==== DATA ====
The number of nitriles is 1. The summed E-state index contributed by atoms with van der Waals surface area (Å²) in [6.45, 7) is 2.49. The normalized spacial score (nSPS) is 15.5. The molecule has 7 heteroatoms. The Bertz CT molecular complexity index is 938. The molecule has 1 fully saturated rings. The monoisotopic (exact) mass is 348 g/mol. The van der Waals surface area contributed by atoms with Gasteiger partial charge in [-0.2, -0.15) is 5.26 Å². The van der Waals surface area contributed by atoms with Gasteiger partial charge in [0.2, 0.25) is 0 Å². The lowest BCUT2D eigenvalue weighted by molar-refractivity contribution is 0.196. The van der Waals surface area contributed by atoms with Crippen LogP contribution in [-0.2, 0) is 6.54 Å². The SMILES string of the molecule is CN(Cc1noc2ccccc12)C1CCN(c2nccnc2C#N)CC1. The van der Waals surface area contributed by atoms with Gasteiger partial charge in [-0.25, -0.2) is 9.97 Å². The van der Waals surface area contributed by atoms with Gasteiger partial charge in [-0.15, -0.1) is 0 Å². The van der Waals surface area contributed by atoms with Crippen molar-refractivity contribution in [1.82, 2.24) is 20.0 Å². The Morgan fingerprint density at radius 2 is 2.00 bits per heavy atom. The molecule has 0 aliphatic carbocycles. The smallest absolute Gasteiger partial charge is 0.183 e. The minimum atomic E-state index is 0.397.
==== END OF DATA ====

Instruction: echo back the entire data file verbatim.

The number of nitriles is 1. The summed E-state index contributed by atoms with van der Waals surface area (Å²) in [6.45, 7) is 2.49. The normalized spacial score (nSPS) is 15.5. The molecule has 7 heteroatoms. The Bertz CT molecular complexity index is 938. The molecule has 1 fully saturated rings. The monoisotopic (exact) mass is 348 g/mol. The van der Waals surface area contributed by atoms with Gasteiger partial charge in [-0.2, -0.15) is 5.26 Å². The van der Waals surface area contributed by atoms with Gasteiger partial charge in [0.2, 0.25) is 0 Å². The lowest BCUT2D eigenvalue weighted by molar-refractivity contribution is 0.196. The van der Waals surface area contributed by atoms with Crippen LogP contribution in [-0.2, 0) is 6.54 Å². The SMILES string of the molecule is CN(Cc1noc2ccccc12)C1CCN(c2nccnc2C#N)CC1. The van der Waals surface area contributed by atoms with Gasteiger partial charge in [-0.25, -0.2) is 9.97 Å². The van der Waals surface area contributed by atoms with Gasteiger partial charge in [-0.15, -0.1) is 0 Å². The van der Waals surface area contributed by atoms with Crippen molar-refractivity contribution in [1.82, 2.24) is 20.0 Å². The Morgan fingerprint density at radius 2 is 2.00 bits per heavy atom. The molecule has 0 aliphatic carbocycles. The smallest absolute Gasteiger partial charge is 0.183 e. The minimum atomic E-state index is 0.397.